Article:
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NO/WONK Advancing Universities Instead of Students


Not long ago, the Davenport Coffee Lounge received a dubious donation from AU’s University Communications and Marketing (UCM) office: coffee mugs, painted with white block capital letters. They read “KNOW,” and underneath, “WONK.” Dr. Teresa Flannery, UCM’s Executive Director, said the mugs were intended to give faculty “who don’t tend to wear t-shirts” a chance to rep AU’s new branding initiative. However, what seemed like a keen marketing move was soon subtly subverted. Where the mugs had previously read KNOW/WONK, the “K” and “W” of KNOW were scratched off. They now defiantly assert NO/WONK.  

The WONK campaign is AU’s new plan to hype its “active citizenship” and prime Washington location to prospective students. It has been controversial since the beginning. The Davenport incident may seem like little more than a sophomoric prank, but it’s indicative of the opposition the WONK campaign has ignited in the AU community — and more generally, of the uncomfortable position marketing occupies in the university world. 

Even 15 years ago, Flannery said, universities tended to be much more squeamish about “selling” themselves. But now universities are branding and marketing themselves like never before. To market a university, it seems, is to establish a consumer relationship; the educational, social and spiritual services a university provides are the product, and the students are the consumers. But is this “market” relationship a natural arrangement for higher education? Is it possible — or logical — to consider a university a product? What if intellectual gathering places like AU are intrinsically different from commercial purveyors of knowledge like Kaplan Test Prep or Rosetta Stone, and therefore ill-suited to attempts at “selling”?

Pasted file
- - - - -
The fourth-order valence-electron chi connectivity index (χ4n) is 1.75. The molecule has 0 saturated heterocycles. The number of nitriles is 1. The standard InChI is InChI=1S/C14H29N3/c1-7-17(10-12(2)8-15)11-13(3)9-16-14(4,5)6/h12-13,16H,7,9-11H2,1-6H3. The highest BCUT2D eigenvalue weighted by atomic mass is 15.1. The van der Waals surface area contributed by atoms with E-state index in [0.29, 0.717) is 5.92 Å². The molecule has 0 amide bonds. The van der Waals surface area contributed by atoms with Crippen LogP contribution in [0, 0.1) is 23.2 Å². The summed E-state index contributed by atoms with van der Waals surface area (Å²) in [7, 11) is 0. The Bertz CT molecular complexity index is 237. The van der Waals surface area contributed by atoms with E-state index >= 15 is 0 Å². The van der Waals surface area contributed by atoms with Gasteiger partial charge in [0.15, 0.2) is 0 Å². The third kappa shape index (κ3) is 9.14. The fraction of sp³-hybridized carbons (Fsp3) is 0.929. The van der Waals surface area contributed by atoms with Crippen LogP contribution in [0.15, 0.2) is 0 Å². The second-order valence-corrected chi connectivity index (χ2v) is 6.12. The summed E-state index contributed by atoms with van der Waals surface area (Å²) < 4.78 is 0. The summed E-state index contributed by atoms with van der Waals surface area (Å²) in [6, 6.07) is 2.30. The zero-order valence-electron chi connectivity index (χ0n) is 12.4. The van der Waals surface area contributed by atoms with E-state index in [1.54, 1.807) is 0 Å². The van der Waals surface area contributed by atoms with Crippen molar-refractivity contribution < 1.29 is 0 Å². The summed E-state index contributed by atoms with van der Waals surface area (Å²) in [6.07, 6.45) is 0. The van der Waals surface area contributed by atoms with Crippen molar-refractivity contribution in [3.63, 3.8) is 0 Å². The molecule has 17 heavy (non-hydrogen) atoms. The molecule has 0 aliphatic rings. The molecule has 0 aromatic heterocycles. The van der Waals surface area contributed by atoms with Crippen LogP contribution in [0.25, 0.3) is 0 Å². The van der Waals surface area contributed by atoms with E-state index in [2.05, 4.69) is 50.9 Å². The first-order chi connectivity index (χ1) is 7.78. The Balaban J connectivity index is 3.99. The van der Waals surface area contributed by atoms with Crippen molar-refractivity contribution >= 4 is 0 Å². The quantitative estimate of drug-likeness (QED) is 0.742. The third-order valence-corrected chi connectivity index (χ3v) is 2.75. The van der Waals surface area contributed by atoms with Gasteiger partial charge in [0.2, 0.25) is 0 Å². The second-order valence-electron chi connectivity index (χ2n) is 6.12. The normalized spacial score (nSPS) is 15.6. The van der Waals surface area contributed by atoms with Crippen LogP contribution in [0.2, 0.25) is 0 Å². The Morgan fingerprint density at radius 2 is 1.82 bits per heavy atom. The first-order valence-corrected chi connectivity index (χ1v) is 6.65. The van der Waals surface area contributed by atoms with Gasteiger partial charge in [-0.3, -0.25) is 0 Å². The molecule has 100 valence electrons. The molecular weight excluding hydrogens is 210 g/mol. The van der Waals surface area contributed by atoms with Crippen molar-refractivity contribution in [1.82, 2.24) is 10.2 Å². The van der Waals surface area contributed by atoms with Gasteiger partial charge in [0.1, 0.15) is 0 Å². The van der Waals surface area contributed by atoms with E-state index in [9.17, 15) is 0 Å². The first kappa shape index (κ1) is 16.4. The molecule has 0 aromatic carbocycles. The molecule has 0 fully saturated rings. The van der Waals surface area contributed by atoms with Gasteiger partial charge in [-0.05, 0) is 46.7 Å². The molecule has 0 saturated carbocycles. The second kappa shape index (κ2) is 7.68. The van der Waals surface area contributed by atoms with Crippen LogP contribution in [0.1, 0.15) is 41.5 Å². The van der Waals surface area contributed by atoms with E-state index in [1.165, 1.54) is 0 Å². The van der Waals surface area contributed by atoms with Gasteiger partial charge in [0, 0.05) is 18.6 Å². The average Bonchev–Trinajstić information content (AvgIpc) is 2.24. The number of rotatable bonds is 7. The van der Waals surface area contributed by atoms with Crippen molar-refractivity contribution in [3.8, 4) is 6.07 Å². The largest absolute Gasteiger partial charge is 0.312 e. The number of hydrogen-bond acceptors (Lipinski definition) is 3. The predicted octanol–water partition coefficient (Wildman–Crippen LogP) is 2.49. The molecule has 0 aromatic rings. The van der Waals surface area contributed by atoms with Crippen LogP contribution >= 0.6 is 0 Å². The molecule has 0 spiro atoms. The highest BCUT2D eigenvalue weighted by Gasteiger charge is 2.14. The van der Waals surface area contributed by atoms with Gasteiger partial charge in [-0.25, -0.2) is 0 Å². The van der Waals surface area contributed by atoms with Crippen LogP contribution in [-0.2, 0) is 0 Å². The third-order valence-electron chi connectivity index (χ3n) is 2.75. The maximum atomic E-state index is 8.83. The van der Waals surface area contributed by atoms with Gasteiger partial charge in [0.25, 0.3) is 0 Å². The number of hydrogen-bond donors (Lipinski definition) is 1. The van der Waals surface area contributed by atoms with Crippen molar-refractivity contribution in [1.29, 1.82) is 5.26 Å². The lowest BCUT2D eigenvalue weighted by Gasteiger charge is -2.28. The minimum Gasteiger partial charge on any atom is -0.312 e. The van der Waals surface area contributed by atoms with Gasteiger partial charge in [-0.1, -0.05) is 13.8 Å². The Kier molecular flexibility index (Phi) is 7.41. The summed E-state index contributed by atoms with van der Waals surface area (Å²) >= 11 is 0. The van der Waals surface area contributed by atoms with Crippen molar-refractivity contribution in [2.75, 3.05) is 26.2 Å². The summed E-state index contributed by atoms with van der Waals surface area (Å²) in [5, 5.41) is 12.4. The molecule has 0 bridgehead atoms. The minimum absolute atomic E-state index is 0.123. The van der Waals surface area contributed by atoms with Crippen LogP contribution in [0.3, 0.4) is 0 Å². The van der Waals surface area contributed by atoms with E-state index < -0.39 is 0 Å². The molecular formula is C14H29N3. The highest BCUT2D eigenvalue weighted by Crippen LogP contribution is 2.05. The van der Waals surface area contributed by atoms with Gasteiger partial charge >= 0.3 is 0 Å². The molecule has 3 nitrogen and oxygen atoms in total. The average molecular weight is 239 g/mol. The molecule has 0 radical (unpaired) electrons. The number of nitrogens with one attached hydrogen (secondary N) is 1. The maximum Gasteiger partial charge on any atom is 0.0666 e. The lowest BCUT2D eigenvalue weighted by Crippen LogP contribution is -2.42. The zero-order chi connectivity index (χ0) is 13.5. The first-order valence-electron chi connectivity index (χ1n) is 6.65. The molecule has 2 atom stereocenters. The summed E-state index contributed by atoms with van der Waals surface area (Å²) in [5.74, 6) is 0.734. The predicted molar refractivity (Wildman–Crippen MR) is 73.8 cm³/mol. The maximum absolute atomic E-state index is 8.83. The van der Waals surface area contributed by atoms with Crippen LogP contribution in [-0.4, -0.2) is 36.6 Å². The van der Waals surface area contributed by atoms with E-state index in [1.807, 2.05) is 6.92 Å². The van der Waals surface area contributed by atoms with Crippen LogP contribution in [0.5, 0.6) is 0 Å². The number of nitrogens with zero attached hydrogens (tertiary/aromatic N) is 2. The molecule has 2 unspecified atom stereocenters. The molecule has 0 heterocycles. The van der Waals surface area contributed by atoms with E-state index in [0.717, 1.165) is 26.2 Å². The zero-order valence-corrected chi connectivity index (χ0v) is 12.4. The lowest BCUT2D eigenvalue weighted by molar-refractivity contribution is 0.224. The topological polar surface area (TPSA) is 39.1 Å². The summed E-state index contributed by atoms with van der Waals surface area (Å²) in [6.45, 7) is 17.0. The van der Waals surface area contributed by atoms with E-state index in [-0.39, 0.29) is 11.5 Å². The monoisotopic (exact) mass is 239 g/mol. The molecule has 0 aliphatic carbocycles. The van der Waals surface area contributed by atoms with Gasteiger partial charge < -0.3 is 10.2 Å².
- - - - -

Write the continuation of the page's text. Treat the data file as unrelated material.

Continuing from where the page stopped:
“The American’s conception of the teacher who faces him is: he sells me his knowledge and his methods for my father’s money, just as the greengrocer sells my mother cabbage,” said German sociologist Max Weber, while addressing the University of Munich in 1918. Although he critiqued the commodification of the American higher education system, his words resonate today in the context of marketing higher education.

According to Flannery, contemporary marketers try to communicate what is distinctive about a particular college or university with the goal of increasing recruitment yields and alumni “satisfaction” – a word that tends to mean financial contributions.

The process of marketing a university is thus driven by the exchange of value that it represents: “Exchanging tuition and fees — and later on, support for the university and advocacy on its behalf — for an education and degree,” Flannery said. But how far can the metaphor of the market be taken?   

Weber saw the university as qualitatively distinct from the greengrocer, and not for economic reasons. “Science,” Weber told the University of Munich, “can contribute something that the greengrocer cannot: methods of thinking, the tools and the training of thought.”  

These methods of thinking may be means to an economic end, and indeed, they have practical benefits in a depressed and increasingly competitive job market. A Jan. 2010 survey of 302 employers, conducted by the Association of American Colleges and Universities, found that 81 percent of employers believe that that universities should place more emphasis on critical thinking and analytical reasoning skills.

But if a liberal university education can produce a better businessman, it does so precisely by rejecting the virtues that business rewards. In Shakespeare, Einstein, and the Bottom Line: The Marketing of Higher Education, David Kirp argues that the purpose of the university remains fundamentally at odds with the ethos of the marketplace.

He writes: “Embedded in the very idea of the university — not the storybook idea, but the university at its truest and best — are values that the market does not honor: the belief in a community of scholars and not a confederacy of self-seekers, in the idea of openness and not ownership, in the professor as a pursuer of truth and not an entrepreneur, in the student as an acolyte whose preferences are to be formed, not a consumer whose preferences are to be satisfied.”